Although I've never met Grandma Ethel, and am not in fact related to her, I have offered more than one prayer of Thanksgiving that she made these rolls and shared the recipe with her family. I am also very grateful to Amy and Andy for sharing the recipe with me. This is a very stiff dough and it can be a bear to knead, so let me reassure you... the rolls are worth every last aching muscle you may aquire... and you probably needed a good upper body workout anyway! :-) A final note.... yep, you probably will use most of a bag of flour. Don't start the recipe unless you have a full bag in your pantry. It is possible to cut the recipe in half (or less) but the kneading time remains the same and these are so good we like to have a ton of rolls that we can share or freeze.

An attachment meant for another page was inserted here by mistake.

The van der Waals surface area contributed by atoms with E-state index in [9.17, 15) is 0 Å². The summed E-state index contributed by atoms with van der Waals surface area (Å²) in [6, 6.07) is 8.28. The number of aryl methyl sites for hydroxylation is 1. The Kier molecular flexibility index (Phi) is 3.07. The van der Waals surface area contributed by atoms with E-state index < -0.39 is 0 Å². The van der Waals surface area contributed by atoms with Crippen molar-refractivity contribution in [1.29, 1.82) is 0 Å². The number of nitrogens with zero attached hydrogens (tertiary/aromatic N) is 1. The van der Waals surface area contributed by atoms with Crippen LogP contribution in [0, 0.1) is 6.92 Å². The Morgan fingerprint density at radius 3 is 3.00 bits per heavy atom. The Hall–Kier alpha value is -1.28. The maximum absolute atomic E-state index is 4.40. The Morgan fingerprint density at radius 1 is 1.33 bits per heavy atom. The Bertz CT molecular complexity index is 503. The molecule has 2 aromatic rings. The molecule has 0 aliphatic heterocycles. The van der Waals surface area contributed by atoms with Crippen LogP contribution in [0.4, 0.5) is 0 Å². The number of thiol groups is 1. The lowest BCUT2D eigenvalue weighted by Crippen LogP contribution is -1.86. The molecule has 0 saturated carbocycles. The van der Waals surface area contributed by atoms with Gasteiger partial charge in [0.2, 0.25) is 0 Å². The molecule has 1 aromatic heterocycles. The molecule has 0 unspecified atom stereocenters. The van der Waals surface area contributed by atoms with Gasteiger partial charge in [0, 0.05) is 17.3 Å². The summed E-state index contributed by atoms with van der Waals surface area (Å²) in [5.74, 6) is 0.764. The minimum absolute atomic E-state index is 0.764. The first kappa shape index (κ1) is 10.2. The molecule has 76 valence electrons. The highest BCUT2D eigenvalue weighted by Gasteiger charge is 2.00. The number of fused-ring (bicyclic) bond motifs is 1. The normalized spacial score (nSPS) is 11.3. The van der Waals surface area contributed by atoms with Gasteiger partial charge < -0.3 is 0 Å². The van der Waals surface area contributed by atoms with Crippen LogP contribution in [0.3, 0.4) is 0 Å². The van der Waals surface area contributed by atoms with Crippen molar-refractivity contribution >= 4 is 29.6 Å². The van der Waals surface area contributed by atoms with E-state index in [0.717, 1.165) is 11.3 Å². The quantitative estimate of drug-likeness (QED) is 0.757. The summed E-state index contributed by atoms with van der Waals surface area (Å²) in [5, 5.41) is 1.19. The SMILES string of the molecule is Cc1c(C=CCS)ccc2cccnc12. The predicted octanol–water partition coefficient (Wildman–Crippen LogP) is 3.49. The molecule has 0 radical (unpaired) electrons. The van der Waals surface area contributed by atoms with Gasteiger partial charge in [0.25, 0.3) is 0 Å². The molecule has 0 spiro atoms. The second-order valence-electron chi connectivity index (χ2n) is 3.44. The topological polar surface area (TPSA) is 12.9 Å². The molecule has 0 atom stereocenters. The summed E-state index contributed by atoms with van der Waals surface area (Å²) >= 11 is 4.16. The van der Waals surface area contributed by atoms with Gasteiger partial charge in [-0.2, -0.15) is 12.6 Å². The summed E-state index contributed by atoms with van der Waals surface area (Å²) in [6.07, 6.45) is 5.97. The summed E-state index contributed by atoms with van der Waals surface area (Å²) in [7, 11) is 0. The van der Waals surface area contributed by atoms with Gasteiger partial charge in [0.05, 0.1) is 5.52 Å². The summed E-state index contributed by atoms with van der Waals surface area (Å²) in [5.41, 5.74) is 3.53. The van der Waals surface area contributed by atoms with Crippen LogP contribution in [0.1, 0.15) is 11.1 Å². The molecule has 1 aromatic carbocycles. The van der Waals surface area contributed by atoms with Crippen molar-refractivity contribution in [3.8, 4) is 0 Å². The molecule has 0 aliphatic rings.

6 Cups warm water
2 Tbsp (heaping) yeast
1/2 Cup butter, melted
2 Cups dry milk
14 Cups flour, divided (It takes more than this to finsih the rolls, probably 17 cups or more total)
1 1/2 Cups sugar
2 eggs, beaten
1 1/2 Tbsp salt
Dissolve the yeast in warm water. Add rest of ingredients and 7 cups of flour. Beat on low until well mixed (I just beat by hand). Add remaining flour until stiff (once it gets hard to stir I put a pile of flour on the counter and turn the dough out of the bowl, continue adding flour while kneading until the dough isn't sticky). Knead until the dough is smooth (about 20-25 minutes). Place the dough ball into a greased bowl and let rise until doubled in size (I use an antique dish pan). Punch down and let rest for 10 minutes. Form into rolls. Let rise until double. Brush with butter after baking.
Bake at 400 degrees for 10-12 minutes
Cinnamon rolls 375 degrees for 18-20 minutes
Bread loaf 375 degrees 20 minutes